Jane Coaston (almost) discusses Jerry Springer!


The person who died in jail: Jerry Springer died last week. He was one of the most monumental frauds in all of American history.

In fairness, as of today, so is (almost) everyone else! For the most part, Jane Coaston avoids discussing the actual sweep of this problem in this morning's New York Times, in a column which carries this headline:

We Are All Guests on ‘The Jerry Springer Show’ Now

We'd call that a very promising headline. In our view, Coaston fails to follow through.

Springer hailed from Cincinnati, where he once served as mayor. As it turns out, Cincinnati is Coaston's hometown, and Coaston's a good, decent person.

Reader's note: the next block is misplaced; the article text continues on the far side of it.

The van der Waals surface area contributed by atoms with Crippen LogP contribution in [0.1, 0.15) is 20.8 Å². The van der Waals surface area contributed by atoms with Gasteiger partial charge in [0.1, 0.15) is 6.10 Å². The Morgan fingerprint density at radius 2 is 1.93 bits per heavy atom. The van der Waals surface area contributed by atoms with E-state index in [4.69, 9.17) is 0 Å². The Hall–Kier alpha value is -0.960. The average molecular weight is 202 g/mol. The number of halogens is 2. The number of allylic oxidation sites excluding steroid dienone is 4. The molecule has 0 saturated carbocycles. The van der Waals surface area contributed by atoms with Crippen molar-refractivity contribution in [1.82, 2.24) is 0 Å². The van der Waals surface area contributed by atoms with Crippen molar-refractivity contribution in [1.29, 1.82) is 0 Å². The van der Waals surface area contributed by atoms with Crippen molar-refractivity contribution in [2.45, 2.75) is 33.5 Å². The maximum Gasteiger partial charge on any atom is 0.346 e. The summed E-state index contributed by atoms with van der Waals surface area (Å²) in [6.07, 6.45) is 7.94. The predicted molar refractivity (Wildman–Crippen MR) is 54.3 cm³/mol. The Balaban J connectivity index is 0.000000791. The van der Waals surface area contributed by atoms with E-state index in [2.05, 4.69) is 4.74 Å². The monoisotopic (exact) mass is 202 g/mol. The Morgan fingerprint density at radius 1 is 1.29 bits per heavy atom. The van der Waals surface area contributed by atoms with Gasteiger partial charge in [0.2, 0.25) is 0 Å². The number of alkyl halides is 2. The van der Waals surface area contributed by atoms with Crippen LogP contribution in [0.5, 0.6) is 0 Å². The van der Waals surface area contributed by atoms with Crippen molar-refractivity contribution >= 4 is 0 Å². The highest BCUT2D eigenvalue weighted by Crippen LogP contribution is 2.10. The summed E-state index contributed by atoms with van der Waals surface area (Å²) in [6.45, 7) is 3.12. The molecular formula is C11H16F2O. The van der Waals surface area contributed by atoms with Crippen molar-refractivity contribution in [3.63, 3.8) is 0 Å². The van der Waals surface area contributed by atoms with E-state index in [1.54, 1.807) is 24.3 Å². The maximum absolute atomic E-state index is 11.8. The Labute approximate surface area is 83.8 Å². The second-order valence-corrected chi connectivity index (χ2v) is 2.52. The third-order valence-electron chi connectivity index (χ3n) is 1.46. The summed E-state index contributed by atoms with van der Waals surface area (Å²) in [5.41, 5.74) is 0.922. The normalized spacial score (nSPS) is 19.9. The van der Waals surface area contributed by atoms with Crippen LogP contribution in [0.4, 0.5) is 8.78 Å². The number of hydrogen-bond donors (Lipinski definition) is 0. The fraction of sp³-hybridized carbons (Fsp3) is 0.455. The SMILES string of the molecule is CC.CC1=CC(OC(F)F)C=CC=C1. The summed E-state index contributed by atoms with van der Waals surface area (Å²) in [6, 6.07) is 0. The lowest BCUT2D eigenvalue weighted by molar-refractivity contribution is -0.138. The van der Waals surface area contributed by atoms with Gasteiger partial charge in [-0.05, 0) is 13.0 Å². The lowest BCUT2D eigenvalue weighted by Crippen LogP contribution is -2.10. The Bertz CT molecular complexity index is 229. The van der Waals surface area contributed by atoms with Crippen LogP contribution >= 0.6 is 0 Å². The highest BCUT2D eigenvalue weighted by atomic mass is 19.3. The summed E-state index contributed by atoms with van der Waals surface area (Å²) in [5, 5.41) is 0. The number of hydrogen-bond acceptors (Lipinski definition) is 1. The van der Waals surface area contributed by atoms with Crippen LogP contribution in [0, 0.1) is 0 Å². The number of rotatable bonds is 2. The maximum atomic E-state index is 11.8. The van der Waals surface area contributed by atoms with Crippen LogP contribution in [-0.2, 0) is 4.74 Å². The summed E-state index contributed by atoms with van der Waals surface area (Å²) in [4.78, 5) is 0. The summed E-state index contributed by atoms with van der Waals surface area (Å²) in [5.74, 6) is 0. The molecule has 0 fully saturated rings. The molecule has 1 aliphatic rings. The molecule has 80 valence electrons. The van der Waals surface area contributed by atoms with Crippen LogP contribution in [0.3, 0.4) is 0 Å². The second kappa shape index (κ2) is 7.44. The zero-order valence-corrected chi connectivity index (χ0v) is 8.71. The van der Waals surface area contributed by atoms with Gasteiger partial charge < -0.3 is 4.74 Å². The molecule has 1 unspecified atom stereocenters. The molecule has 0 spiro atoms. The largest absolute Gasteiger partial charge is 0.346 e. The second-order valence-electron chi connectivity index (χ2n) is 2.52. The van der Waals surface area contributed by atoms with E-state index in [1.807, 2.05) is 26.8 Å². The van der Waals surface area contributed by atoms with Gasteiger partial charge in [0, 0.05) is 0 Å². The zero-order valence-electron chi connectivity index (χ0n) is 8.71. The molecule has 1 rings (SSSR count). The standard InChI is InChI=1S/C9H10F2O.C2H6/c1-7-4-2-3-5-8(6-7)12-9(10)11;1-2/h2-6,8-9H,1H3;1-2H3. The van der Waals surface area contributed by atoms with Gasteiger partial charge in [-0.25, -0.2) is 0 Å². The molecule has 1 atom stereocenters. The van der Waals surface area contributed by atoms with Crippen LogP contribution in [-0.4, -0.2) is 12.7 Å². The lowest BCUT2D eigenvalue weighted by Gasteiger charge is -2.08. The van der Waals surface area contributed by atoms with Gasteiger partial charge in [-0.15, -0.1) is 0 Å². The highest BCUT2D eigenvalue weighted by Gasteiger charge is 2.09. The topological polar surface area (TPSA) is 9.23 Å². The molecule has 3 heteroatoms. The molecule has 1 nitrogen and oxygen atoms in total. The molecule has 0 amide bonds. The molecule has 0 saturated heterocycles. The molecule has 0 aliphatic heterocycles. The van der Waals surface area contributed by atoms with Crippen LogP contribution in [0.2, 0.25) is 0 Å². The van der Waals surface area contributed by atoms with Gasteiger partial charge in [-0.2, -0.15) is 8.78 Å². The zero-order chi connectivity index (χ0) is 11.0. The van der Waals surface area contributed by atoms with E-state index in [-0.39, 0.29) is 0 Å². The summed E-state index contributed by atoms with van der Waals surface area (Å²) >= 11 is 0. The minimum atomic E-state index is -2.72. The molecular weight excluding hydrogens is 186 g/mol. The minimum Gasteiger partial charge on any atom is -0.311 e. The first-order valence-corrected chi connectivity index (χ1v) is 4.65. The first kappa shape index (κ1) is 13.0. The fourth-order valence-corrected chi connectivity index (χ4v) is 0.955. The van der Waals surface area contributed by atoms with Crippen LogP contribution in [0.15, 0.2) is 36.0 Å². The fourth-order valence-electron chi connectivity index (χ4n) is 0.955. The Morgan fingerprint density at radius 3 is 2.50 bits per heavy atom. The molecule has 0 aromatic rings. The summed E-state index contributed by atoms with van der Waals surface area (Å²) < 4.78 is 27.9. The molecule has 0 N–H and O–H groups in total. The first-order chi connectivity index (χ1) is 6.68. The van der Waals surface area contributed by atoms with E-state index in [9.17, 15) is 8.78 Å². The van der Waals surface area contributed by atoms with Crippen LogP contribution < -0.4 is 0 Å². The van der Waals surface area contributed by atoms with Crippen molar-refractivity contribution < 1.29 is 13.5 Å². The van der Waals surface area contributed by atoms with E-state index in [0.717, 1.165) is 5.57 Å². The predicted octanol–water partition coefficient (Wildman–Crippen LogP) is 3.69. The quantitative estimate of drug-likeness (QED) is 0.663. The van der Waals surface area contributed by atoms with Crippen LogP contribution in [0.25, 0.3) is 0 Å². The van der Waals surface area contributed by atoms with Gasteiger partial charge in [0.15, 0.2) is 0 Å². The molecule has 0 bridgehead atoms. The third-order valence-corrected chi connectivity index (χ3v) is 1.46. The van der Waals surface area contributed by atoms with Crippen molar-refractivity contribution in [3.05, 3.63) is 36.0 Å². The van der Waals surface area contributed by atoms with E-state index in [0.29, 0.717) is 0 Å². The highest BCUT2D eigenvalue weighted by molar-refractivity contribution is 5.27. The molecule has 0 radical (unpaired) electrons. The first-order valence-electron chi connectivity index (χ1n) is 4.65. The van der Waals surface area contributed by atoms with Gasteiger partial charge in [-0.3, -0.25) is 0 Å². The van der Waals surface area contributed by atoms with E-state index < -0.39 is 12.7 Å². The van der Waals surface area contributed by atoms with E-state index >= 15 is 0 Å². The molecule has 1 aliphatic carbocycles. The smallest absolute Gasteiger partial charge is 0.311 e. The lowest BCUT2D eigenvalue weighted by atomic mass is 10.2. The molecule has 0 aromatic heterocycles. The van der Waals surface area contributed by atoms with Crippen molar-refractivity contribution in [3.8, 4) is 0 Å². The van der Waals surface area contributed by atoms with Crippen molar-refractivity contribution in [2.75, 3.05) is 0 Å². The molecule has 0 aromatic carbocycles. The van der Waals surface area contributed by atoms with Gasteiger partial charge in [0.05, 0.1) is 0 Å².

Growing up in Cincinnati, Coaston watched the former mayor "gain a foothold in local cable television." In this passage, she describes (one small part of) where that foothold took us:

COASTON (4/29/23): Mr. Springer, who died on Thursday, saw his show become a huge hit in the 1990s despite being largely loathed by people who thought of themselves as cultured. Because the show definitely wasn’t that. It was a show about people who have sex with animals. And people who engaged in incest with siblings. It featured so many fist fights between guests and even between guests and the audience that you can easily find Jerry Springer fight compilation videos on YouTube, if you’re so disposed.

It was a show in which an episode might be titled “Freaky Sex Fetishes” or “I Married a Horse.” It was also a show that habitually portrayed being gay, bisexual or transgender as the “freakish” equivalents of a woman who had sex with 70 men in 10 hours or someone called the “the Kung Fu Hillbilly.”